July 24, 2020

FERC Dismisses Petition to Federalize Net Metering by Unanimous Decision

Holland & Knight Energy and Natural Resources Blog
Laura Lopez Nickerson | Seth R. Belzley
wind turbine and solar panel

On July 16, 2020, the Federal Energy Regulatory Commission (FERC) dismissed the controversial petition filed by the New England Ratepayers Association (NERA) requesting FERC declare its "jurisdiction over energy sales from rooftop solar facilities."

In April 2020, NERA filed a petition with FERC in an attempt to redirect jurisdictional authority over net metering from states to the federal government. NERA asked FERC to provide a declaratory order by:

"(1)[[D]eclaring] that there is exclusive federal jurisdiction over wholesale energy sales from generation sources located on the customer side of the retail meter and (2) [ordering] that the rates for such sales be priced in accordance with the Federal Power Act (FPA) or Public Utility Regulatory Policies Act of 1978 (PURPA)."

Commenters in opposition of the petition sought its dismissal on the procedural grounds that NERA failed to disclose the interests it represents, a particular controversy, or specific harm suffered. Commenters argued granting the petition would cause substantial harm and regression to the solar and clean energy industry because it would:

  • lead to federal control of retail rates
  • fail to effectively consider the variety in net metering programs across states
  • undo established state net metering policies
  • disrupt state and local energy goals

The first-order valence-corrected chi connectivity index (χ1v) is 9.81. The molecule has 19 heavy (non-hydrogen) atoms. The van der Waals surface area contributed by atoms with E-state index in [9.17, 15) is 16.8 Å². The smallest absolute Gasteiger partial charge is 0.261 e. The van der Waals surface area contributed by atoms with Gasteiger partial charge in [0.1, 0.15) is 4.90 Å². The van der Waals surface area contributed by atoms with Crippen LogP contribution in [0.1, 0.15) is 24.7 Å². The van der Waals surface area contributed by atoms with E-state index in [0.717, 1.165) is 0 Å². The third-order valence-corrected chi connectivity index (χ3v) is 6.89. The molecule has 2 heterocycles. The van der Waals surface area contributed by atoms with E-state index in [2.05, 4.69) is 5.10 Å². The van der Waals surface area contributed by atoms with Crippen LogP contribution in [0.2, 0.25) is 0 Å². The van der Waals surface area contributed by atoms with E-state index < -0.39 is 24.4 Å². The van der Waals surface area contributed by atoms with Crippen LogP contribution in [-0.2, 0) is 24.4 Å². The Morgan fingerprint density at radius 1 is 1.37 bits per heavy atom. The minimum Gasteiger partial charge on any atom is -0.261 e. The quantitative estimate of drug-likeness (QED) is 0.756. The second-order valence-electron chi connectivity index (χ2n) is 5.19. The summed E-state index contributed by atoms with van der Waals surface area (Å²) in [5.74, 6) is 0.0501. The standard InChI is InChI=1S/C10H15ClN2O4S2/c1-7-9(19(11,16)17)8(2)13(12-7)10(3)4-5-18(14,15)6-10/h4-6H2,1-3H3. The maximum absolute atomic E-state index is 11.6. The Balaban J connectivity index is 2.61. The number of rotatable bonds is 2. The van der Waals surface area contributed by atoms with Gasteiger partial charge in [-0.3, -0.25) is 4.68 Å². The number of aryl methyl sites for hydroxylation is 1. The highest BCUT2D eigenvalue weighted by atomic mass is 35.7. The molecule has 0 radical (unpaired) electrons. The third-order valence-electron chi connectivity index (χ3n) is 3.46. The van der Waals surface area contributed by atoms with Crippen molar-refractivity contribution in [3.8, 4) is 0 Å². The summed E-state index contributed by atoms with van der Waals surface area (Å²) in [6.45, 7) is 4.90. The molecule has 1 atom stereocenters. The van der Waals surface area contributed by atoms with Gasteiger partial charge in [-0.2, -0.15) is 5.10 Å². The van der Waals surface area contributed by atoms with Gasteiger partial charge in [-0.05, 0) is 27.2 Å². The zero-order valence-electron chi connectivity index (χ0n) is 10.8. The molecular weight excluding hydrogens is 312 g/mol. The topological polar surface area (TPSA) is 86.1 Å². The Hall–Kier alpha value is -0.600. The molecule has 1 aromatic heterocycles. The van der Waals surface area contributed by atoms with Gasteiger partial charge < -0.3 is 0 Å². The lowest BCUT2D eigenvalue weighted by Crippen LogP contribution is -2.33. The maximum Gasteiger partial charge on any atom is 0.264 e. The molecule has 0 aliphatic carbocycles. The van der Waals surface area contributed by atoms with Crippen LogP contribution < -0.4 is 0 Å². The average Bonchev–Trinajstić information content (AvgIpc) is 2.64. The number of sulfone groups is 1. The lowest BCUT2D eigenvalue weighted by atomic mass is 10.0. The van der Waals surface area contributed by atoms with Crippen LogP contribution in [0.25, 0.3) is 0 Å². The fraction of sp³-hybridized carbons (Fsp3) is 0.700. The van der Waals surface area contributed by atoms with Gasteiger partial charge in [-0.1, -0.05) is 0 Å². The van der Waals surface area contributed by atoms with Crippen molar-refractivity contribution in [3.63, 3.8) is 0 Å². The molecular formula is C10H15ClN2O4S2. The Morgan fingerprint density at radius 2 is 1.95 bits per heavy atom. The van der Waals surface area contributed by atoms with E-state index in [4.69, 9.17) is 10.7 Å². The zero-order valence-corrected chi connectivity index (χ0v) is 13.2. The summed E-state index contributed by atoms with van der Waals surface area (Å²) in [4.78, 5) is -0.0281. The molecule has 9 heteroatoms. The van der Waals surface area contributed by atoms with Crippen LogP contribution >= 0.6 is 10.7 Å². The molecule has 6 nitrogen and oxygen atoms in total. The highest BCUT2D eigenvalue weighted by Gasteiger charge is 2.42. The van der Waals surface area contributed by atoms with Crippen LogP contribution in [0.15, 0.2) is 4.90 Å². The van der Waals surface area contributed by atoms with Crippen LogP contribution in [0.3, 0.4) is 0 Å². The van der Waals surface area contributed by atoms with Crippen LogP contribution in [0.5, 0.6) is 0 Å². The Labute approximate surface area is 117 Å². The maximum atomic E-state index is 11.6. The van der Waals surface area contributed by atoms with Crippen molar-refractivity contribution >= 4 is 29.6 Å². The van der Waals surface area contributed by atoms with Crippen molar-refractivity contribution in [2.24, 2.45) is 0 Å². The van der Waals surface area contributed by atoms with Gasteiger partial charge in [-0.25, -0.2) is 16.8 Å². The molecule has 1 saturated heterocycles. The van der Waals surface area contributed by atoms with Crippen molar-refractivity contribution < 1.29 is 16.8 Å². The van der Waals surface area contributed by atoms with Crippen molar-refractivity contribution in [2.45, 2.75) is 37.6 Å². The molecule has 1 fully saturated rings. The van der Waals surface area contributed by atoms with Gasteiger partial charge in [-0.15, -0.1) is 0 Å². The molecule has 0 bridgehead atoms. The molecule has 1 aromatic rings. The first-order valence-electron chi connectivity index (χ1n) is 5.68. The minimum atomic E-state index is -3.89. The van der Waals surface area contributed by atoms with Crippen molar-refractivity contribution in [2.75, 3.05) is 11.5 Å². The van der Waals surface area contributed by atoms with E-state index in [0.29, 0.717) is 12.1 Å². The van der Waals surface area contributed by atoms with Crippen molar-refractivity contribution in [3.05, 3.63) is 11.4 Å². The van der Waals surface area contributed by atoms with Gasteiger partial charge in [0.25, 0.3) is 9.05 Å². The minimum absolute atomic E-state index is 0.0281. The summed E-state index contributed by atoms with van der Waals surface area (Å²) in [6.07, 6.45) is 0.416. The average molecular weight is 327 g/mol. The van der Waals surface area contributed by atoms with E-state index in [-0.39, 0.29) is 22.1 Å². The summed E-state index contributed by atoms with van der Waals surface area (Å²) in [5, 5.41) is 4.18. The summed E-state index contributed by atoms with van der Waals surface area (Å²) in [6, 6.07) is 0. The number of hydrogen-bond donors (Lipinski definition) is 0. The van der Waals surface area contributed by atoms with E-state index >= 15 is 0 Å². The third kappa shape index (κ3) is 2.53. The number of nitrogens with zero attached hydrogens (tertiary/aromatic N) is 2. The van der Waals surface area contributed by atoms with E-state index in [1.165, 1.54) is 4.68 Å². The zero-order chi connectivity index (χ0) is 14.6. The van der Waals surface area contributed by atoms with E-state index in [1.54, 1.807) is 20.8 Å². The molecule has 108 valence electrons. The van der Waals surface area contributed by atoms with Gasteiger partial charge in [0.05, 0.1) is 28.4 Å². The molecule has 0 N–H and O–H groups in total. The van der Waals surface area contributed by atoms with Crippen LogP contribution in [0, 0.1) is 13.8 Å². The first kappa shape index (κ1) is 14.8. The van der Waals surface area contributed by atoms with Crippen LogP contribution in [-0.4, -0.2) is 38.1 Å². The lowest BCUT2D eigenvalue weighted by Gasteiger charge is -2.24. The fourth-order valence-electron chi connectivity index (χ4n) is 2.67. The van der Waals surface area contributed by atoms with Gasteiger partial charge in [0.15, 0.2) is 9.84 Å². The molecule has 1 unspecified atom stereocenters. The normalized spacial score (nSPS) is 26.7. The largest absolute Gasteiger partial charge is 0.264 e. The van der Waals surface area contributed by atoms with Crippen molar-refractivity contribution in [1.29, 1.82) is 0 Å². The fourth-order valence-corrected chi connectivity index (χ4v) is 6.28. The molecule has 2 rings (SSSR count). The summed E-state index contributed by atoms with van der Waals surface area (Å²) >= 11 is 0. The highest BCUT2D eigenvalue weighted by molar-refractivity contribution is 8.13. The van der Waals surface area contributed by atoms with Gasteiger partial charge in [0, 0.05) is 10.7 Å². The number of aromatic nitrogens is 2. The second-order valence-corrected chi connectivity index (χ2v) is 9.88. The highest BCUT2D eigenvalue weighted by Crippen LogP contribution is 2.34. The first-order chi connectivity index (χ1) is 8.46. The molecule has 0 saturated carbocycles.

• harm substantial and long-term investments in clean energy
  • risk employment opportunities and jobs in the solar industry
  • undermine state economic policies
  • affect investments made in light of the retail ratemaking process
  • divest states of retail billing, which is strictly a state issue

While FERC declined to address the merits of the petition, it relied on procedural defects to unanimously dismiss the petition. Commissioners asserted that NERA's petition failed to identify a specific controversy or harm, and therefore, no determination from FERC was required. FERC noted its prior rulings in MidAmerican and Sun Edison, where FERC's rulings were required to determine the implementation of certain net metering programs and the participation of such programs by specific parties. (See Sun Edison LLC, 129 FERC ¶ 61,146 at P 1 (confirming that certain solar energy sales to net metered end-use customers do not constitute the sale of electric energy at wholesale in interstate commerce or the transmission of electric energy in interstate commerce for purposes of the FPA); MidAmerican, 94 FERC ¶ 61,340 at P 1 (objecting to the Iowa Utilities Board's implementation of final orders issued pursuant to Iowa's Alternate Energy Production Statute and § 199-15.11(5) of the regulations thereunder, directing MidAmerican to interconnect with three Alternate Energy facilities and to offer net billing arrangements to those facilities.)

While the solar and clean energy activists applauded the decision by FERC to dismiss the petition, Commissioners Bernard McNamee and James Danly addressed in their concurring opinions that the question of jurisdictional authority must eventually be addressed. The order undoubtedly provides a win for the solar and clean energy industry.

Holland and Knight continues to monitor the status of net metering authority at the state and federal level.  

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